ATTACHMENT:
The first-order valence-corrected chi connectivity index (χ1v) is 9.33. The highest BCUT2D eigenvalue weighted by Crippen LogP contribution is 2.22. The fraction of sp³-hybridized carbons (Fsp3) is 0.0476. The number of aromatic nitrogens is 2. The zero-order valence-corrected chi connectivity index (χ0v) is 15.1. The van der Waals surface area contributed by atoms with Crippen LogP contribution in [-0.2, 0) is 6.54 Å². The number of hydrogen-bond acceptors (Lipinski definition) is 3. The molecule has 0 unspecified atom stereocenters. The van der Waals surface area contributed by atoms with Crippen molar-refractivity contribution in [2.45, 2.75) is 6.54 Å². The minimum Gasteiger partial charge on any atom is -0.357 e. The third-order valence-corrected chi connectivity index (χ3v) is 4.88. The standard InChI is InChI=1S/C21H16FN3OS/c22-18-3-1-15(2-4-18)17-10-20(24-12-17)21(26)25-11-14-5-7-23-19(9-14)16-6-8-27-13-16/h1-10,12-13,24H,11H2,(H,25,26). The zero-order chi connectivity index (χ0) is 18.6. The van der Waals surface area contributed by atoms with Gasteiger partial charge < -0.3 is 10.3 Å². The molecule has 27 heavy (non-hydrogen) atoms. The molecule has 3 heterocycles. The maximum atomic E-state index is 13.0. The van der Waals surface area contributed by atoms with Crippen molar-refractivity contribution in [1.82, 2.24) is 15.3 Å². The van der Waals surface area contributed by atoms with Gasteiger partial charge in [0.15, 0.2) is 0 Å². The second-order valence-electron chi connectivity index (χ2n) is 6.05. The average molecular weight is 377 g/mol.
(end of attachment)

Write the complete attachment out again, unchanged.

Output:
The first-order valence-corrected chi connectivity index (χ1v) is 9.33. The highest BCUT2D eigenvalue weighted by Crippen LogP contribution is 2.22. The fraction of sp³-hybridized carbons (Fsp3) is 0.0476. The number of aromatic nitrogens is 2. The zero-order valence-corrected chi connectivity index (χ0v) is 15.1. The van der Waals surface area contributed by atoms with Crippen LogP contribution in [-0.2, 0) is 6.54 Å². The number of hydrogen-bond acceptors (Lipinski definition) is 3. The molecule has 0 unspecified atom stereocenters. The van der Waals surface area contributed by atoms with Crippen molar-refractivity contribution in [2.45, 2.75) is 6.54 Å². The minimum Gasteiger partial charge on any atom is -0.357 e. The third-order valence-corrected chi connectivity index (χ3v) is 4.88. The standard InChI is InChI=1S/C21H16FN3OS/c22-18-3-1-15(2-4-18)17-10-20(24-12-17)21(26)25-11-14-5-7-23-19(9-14)16-6-8-27-13-16/h1-10,12-13,24H,11H2,(H,25,26). The zero-order chi connectivity index (χ0) is 18.6. The van der Waals surface area contributed by atoms with Gasteiger partial charge < -0.3 is 10.3 Å². The molecule has 27 heavy (non-hydrogen) atoms. The molecule has 3 heterocycles. The maximum atomic E-state index is 13.0. The van der Waals surface area contributed by atoms with Crippen molar-refractivity contribution in [1.82, 2.24) is 15.3 Å². The van der Waals surface area contributed by atoms with Gasteiger partial charge in [0.15, 0.2) is 0 Å². The second-order valence-electron chi connectivity index (χ2n) is 6.05. The average molecular weight is 377 g/mol.